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It’s “gentle parenting “ a realistic approach ?
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yidishemame




 
 
 
 

Post  Sun, Jan 19 2020, 6:47 am
Hi! I apparently created this username eons ago and can’t seem to change it now, but it’s Blimie Heller here. (For the record, I’m not an expert or guru and do not believe in the idea of either one.)

My friend alerted me to this discussion and I hopped on to read it!

I have to say it’s REALLY weird for me to see my name being mentioned by strangers on a public forum.

I’m rarely ever on this site and was debating if I should even chime in.

I have to say, I absolutely love the discussion! I so appreciate everyone’s perspectives! I think it’s so great to challenge new ideas (and old ones!) and to think critically. I don’t believe in following ANYONE or ANYTHING mindlessly or religiously. I believe parents need to be trusted more to make *informed* (keyword) decisions with their own children.
(That is why my objective is to inform parents on the basics of child development, attachment, emotions, what children need to thrive and the impact of our actions on them, so that parents are then in the best place to make decisions.)

For those of you who took my course and commented on here, I really appreciate your honesty about your experience. It was so fun for me to read everyone’s interpretation of what I share! I was relieved to see that what I try to impart seems to have been understood (for the most part). I know that it’s easy for information to be misunderstood and I’m glad it wasn’t.

I so relate to you Zehava. I consider myself a free spirit too. I challenge conventional wisdom and push back on any “formulas” or “methods”. If I weren’t me, and I heard about me, I’d probably sound a lot like you!
(Also, that poem about you and your child was so poignant and really moved me.)

I actually created a course precisely because I was tired of the methods and techniques; the details. (The WHAT). I wanted concepts and ideas. (The WHY). And that’s my main goal in doing what I do. To share a perspective.
I do share specifics (because so many want the WHAT) but I urge parents to follow their own intuition above all else.

However, I know that my message will not resonate with everyone and that’s ok. I just want parents to understand one thing.

Children are the most vulnerable and defenseless people in our society. They do not have a voice. Even if they try “speaking” (sometimes through behavior - like many of us did as children) most don’t listen because “What do they know?”, “They’re *just* a child.”, “They’re *just* being difficult, bratty, annoying etc” and because it’s easy to shut them up.
But children communicate through their behavior. And they are GREATLY impacted by their upbringing. Their brains literally develop according to their environment.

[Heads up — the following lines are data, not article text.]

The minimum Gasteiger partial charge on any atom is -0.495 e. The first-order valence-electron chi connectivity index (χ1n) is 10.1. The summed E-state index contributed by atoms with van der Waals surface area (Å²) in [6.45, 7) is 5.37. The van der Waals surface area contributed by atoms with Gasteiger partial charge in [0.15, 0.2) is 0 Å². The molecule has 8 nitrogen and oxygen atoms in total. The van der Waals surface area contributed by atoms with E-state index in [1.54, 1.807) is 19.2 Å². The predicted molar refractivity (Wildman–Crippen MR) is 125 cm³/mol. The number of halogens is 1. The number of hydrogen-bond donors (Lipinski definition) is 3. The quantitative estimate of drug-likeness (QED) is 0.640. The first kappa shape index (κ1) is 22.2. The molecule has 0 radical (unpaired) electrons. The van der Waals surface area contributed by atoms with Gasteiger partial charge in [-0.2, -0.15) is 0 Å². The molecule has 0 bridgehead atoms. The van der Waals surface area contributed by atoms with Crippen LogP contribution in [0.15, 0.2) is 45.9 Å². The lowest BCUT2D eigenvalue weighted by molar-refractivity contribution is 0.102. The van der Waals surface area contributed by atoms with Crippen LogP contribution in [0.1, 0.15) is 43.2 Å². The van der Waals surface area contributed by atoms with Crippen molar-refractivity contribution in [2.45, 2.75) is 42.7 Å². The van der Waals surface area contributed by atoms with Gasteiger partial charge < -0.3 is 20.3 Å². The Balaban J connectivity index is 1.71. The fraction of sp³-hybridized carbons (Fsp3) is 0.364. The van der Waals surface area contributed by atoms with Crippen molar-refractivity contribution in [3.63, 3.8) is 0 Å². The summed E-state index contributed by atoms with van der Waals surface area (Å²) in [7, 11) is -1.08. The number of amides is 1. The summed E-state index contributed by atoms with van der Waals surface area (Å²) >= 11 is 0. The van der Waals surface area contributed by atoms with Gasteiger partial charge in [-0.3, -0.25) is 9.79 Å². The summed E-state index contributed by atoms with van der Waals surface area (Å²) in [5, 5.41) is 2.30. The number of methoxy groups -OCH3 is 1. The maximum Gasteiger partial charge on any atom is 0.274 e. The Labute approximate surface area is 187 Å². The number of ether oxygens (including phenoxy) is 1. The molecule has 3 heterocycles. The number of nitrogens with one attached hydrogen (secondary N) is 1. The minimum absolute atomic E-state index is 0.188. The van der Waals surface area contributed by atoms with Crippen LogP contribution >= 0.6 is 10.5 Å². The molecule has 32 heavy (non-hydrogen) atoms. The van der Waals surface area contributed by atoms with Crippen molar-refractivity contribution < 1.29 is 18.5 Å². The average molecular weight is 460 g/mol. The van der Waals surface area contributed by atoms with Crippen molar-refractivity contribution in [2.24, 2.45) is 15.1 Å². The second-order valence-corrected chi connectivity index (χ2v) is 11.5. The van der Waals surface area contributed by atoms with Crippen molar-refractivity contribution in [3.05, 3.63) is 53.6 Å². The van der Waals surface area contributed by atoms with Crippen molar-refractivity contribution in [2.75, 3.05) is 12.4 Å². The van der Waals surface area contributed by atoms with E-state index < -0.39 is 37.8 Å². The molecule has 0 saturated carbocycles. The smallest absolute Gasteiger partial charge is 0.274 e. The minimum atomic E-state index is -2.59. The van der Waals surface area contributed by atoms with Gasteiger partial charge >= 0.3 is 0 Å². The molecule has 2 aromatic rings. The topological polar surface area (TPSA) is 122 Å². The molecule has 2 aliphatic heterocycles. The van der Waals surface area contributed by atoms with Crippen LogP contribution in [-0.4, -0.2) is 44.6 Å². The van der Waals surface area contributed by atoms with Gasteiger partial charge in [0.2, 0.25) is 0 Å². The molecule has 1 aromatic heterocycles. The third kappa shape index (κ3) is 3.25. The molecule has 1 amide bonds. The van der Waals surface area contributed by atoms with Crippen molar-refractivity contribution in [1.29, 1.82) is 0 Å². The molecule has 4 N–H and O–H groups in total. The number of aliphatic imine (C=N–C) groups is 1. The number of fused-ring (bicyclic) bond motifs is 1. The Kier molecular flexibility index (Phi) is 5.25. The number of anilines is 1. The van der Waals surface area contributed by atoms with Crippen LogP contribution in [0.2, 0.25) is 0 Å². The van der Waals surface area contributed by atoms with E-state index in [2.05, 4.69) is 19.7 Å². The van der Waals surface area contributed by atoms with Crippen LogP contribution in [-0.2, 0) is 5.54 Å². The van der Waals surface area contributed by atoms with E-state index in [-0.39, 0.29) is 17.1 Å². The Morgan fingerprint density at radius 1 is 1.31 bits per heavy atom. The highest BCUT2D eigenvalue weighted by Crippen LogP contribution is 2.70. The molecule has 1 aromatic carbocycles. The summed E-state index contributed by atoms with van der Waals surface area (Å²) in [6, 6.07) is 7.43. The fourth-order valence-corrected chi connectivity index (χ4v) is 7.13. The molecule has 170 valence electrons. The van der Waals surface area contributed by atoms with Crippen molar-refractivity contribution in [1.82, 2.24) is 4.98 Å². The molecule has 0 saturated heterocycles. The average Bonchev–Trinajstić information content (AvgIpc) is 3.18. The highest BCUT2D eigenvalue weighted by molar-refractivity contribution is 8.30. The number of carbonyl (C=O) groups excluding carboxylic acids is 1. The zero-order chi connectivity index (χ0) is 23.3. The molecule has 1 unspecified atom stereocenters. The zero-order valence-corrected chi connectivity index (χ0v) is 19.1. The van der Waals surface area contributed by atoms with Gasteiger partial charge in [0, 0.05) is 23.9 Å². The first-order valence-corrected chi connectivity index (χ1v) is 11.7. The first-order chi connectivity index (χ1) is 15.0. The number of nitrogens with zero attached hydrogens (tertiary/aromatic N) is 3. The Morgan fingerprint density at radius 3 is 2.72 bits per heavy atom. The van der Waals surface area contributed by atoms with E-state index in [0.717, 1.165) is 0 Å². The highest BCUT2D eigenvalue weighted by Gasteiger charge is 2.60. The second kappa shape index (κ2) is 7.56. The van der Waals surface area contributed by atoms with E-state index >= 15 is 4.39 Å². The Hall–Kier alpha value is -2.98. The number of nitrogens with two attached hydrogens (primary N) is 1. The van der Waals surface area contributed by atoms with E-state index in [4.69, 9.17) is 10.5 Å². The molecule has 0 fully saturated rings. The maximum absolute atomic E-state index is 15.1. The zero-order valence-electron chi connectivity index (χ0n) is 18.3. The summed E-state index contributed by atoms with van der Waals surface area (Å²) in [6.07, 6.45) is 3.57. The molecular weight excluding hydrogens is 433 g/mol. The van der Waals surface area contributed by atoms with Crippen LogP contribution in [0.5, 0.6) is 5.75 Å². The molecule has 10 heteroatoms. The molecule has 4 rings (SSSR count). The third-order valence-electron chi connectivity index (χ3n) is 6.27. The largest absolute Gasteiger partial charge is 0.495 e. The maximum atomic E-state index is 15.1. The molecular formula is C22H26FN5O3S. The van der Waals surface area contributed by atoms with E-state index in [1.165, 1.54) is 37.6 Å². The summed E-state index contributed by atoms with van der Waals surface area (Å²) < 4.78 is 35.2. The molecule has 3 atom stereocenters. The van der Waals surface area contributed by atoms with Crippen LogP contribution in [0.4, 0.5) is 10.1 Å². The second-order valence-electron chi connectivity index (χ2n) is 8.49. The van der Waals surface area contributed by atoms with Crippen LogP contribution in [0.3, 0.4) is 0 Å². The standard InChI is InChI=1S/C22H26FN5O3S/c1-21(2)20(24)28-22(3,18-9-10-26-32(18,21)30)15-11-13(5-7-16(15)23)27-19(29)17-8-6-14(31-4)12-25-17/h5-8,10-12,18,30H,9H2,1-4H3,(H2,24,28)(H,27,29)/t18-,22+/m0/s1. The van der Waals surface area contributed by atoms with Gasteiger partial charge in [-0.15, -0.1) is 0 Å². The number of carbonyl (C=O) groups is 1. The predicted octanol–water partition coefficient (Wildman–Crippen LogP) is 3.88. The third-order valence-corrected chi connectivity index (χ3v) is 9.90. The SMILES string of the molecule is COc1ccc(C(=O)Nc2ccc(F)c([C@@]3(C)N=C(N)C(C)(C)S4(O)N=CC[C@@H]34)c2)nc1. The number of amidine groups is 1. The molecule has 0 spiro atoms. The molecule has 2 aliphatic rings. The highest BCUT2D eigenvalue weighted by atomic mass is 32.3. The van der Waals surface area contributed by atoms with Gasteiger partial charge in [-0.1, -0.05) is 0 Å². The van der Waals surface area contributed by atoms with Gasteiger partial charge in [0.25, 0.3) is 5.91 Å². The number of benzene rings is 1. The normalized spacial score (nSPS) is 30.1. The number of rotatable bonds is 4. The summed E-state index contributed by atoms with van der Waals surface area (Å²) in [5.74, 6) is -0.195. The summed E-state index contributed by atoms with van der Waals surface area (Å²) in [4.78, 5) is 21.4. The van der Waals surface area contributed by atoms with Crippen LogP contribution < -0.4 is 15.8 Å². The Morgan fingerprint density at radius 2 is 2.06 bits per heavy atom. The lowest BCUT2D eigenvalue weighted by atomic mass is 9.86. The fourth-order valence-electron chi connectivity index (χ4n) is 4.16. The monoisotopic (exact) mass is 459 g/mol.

And bottom line, every human deserves kindness and respect, no matter their age or size.
Children are people today, not just adults in the making.

So I speak up for them.
This is why I do what I do. Smile
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mommy201




 
 
 
 

Post  Sun, Jan 19 2020, 8:19 am
amother [ Burlywood ] wrote:
I didn't read all the back and forth about this story. But I have a very intense almost 2 year old who tantrums at the drop of a hat. He recently had a tantrum over a cookie (I'm usually really good about choosing my battles and I'm working hard to redirect him before the tantrum begins but this time it just didn't work). The sound of screaming makes me crazy but generally I can work through it. The tantrum happened right after he sat on my lap for 10 mins reading books together before which we built a Lego tower so he's not trying to get my attention, he literally just wants that cookie. Would it be better for my blood pressure to steadily rise as I try employing logic and reason with my little guy and end up with a pounding headache and incredible frustration or should I say "Mommy loves you and I understand that you want a cookie but we are not having cookies right now. Mommy is going to fold laundry in her room, here's a sippy cup and when you're ready for a hug, come join"?


Your last sentence is the epitome of validation and empathy. You can add, “we are not allowed to yell” if you really feel like you need to get in the discipline aspect. (But can be done later too)
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mommy201




 
 
 
 

Post  Sun, Jan 19 2020, 8:22 am
amother [ Burlywood ] wrote:
Isn't it basically doing the same thing? "I can't hear screaming and I have laundry to do so you do your thing here and I'm going away till you calm down"
The only real difference is how it's presented to the kid, but from the mothers end, it's the same no?

Actually is very different. When the mother escapes when child is in need they feel a feel sense of disconnect and can feel like the mother doesn’t care about them. But when t